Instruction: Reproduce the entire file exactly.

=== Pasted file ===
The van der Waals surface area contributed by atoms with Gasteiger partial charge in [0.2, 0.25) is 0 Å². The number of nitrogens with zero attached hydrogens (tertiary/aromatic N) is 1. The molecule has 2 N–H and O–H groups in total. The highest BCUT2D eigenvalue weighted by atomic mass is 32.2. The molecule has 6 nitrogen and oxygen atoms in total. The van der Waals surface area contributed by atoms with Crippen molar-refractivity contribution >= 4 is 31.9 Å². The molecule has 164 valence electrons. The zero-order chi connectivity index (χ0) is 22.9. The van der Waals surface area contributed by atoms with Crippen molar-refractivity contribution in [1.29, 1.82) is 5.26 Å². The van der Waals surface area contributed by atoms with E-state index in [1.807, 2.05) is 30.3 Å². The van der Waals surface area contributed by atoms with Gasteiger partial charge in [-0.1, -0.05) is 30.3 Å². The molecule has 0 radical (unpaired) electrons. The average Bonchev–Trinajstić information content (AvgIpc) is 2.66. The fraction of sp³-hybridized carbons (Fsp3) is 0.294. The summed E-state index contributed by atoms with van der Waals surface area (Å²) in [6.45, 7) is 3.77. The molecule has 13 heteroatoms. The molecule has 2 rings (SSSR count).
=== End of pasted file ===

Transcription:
The van der Waals surface area contributed by atoms with Gasteiger partial charge in [0.2, 0.25) is 0 Å². The number of nitrogens with zero attached hydrogens (tertiary/aromatic N) is 1. The molecule has 2 N–H and O–H groups in total. The highest BCUT2D eigenvalue weighted by atomic mass is 32.2. The molecule has 6 nitrogen and oxygen atoms in total. The van der Waals surface area contributed by atoms with Crippen molar-refractivity contribution >= 4 is 31.9 Å². The molecule has 164 valence electrons. The zero-order chi connectivity index (χ0) is 22.9. The van der Waals surface area contributed by atoms with Crippen molar-refractivity contribution in [1.29, 1.82) is 5.26 Å². The van der Waals surface area contributed by atoms with E-state index in [1.807, 2.05) is 30.3 Å². The van der Waals surface area contributed by atoms with Gasteiger partial charge in [-0.1, -0.05) is 30.3 Å². The molecule has 0 radical (unpaired) electrons. The average Bonchev–Trinajstić information content (AvgIpc) is 2.66. The fraction of sp³-hybridized carbons (Fsp3) is 0.294. The summed E-state index contributed by atoms with van der Waals surface area (Å²) in [6.45, 7) is 3.77. The molecule has 13 heteroatoms. The molecule has 2 rings (SSSR count).